Rejections

One thing I do daily is read query letters. We usually get about 10 a day, and whichever intern gets to them first gets to read them and decide whether to request more, reject, or assign them to a different intern. I try to err on the side of requesting even when I’m pessimistic about how it will turn out. Query letters are hard to write, after all, so I might as well give the writing a chance to speak for itself. Besides, the biggest thing I’ve learned so far at this internship is:

I hate rejecting people.

The query letters that I reject tend to be non-fiction where the author has absolutely no platform (in other words, is just an average Joe with no followers) because that is a MUST in non-fiction, even for memoirs. Then it’s easy for me to reject (although my heart still breaks a little for the author) because there’s really no way of getting around that.

But I have a harder time rejecting fiction queries. If the idea doesn’t grab me, I try to pass it on to another intern to see if it will grab them. The fiction query letters that I do reject are usually the ones that come with sample chapters (which, by the way, the writers are NOT supposed to send). I’ve also been rejecting partials that I or another intern requested. Generally, the partials I read will have an interesting plot concept or appealing characters, which is always good, but the writing is just bad. Plain and simple, they need to take writing classes. Or give up and get a ghost writer. Some of them are a stage or two away from having good writing, but it’s still painful for me to read because of their cliches or the way they’re trying too hard to sound like a writer.

But even though it’s obvious from the very beginning that they’re writing is bad and I’m going to have to reject them, I always read the whole thing. Why? Because I keep hoping it’s going to get better. Because I want to believe that they just didn’t revise the first page well enough and they’ll hit their stride once the story really picks up.

So far it hasn’t happened.

After reading the twenty or thirty or fifty pages, I put it down and know I have to reject them. But still the thought lingers in my mind: what if the rest of the book is better?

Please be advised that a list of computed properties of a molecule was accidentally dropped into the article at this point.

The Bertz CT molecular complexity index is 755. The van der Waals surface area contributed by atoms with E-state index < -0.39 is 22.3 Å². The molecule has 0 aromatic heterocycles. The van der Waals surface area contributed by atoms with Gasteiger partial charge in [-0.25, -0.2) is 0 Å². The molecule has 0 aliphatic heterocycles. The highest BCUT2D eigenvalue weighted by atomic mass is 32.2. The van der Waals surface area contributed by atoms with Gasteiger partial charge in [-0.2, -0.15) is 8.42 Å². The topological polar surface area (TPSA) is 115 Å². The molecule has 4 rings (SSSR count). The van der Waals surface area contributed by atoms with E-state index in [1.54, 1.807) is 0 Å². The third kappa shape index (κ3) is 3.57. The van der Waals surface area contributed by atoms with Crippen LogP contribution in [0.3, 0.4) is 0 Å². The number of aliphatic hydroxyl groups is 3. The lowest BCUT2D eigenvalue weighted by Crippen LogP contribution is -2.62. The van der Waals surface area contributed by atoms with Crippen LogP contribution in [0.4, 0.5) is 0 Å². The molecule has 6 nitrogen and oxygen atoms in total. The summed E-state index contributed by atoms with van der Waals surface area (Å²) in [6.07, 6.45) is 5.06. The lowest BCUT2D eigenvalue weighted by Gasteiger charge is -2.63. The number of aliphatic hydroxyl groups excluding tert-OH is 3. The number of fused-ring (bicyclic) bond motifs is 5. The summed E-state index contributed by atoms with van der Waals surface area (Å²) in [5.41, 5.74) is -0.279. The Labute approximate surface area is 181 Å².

I’ll reject it in the end, of course, but it’s still really hard for me because I know the writer will receive the news and get discouraged. I might be the first person to reject them or the thirtieth. Either way, it’s not going to help them believe in their work or in themselves as an author. And who wants to destroy someone else’s self image?

Not me. Those of you who went to high school with me might remember a few teachers who I absolutely despised. (No names, please!) But at the end of the school year or after I graduated, did I ever tell them how I really thought? Did I even ignore them? No. I gave them each a smile and told them how much I had enjoyed being in their classes. Because I just can’t bring myself to hurt someone else’s feelings on purpose.

So rejecting people is really hard for me. But it’s not just the person side that’s tough. I’ll wake up in the middle of the night and wonder if maybe I shouldn’t have passed on a story because the idea was really good and if only the author revised it (a million times) it might be sellable.

That’s not going to happen. Part of this desire on my side to work with the author comes from my experience in writing, which has been in critique groups where we work together to help someone make their story better. And I know that writers really want feedback from agents on how to make their work better. They want the agents who read their partials and fulls to also edit their partials and fulls.

But Andrea told me something earlier in the week that really helped me (at least to rationalize my actions to myself). We’re not here to help people become better writers. We’re here to sell people’s books. Sure, when I reject a full I’ll give them reasons why, but that’s not the reason agents exist. Agents need to find manuscripts that are ready to be sent to a publishing house without needing lengthy edits (maybe some pinching here and there and a copy edit, but that’s it). If a writer really wants to get a professional’s help in revising their manuscript, they should hire a freelance editor.

So please, writers, send me good partials and fulls so I don’t have to reject you!

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2 thoughts on “Rejections

  1. Hi

    I love reading intern blogs and twitter updates and this is the first time I’ve read about an intern passing on a query to another if it doesn’t grab them. It probably happens often but your mention was a first for me. I think that’s fantastic.

    Rejection is a necessary evil and reading a post like this makes me feel better about the unavoidable rejections that I’ll one day get. Weirdly enough I’m looking forward to getting my first one just so I can put it behind me. And if I learn something from that rejection, even better.

    Thanks for the post.

  2. Hi Jani,

    I’m glad this post helps because rejection really is unavoidable. Sometimes it’s really just that it’s not the right genre for a person or they just don’t click with the story. And I’m not getting barraged with queries so I have time to read them each carefully and spend (a really long time) deciding whether to reject them or not, but I know a lot of agents have hundreds of queries to answer so if the query isn’t AMAZING then they probably won’t request more.

    Thanks for reading!

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